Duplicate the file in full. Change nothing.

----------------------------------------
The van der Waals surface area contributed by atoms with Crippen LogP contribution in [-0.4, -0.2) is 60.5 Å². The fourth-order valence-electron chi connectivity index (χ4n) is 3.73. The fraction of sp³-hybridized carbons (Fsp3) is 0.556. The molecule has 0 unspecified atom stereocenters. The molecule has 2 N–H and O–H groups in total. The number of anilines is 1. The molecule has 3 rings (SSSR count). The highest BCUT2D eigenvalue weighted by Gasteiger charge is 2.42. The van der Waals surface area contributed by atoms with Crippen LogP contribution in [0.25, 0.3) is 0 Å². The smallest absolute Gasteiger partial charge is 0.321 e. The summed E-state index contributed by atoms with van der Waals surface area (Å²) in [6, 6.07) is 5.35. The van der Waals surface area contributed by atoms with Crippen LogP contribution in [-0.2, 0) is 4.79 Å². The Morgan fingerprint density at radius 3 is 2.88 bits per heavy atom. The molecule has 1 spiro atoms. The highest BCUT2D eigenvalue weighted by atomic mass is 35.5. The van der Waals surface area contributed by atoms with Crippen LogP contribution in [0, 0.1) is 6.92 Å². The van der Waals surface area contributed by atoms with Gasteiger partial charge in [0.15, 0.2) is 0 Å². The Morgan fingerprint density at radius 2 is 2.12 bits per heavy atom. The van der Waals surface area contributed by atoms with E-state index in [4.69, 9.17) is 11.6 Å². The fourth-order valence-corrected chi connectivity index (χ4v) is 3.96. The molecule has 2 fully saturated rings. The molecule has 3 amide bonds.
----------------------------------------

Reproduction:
The van der Waals surface area contributed by atoms with Crippen LogP contribution in [-0.4, -0.2) is 60.5 Å². The fourth-order valence-electron chi connectivity index (χ4n) is 3.73. The fraction of sp³-hybridized carbons (Fsp3) is 0.556. The molecule has 0 unspecified atom stereocenters. The molecule has 2 N–H and O–H groups in total. The number of anilines is 1. The molecule has 3 rings (SSSR count). The highest BCUT2D eigenvalue weighted by Gasteiger charge is 2.42. The van der Waals surface area contributed by atoms with Crippen LogP contribution in [0.25, 0.3) is 0 Å². The smallest absolute Gasteiger partial charge is 0.321 e. The summed E-state index contributed by atoms with van der Waals surface area (Å²) in [6, 6.07) is 5.35. The van der Waals surface area contributed by atoms with Crippen LogP contribution in [-0.2, 0) is 4.79 Å². The Morgan fingerprint density at radius 3 is 2.88 bits per heavy atom. The molecule has 1 spiro atoms. The highest BCUT2D eigenvalue weighted by atomic mass is 35.5. The van der Waals surface area contributed by atoms with Crippen LogP contribution in [0, 0.1) is 6.92 Å². The van der Waals surface area contributed by atoms with Gasteiger partial charge in [0.15, 0.2) is 0 Å². The Morgan fingerprint density at radius 2 is 2.12 bits per heavy atom. The van der Waals surface area contributed by atoms with E-state index in [4.69, 9.17) is 11.6 Å². The fourth-order valence-corrected chi connectivity index (χ4v) is 3.96. The molecule has 2 fully saturated rings. The molecule has 3 amide bonds.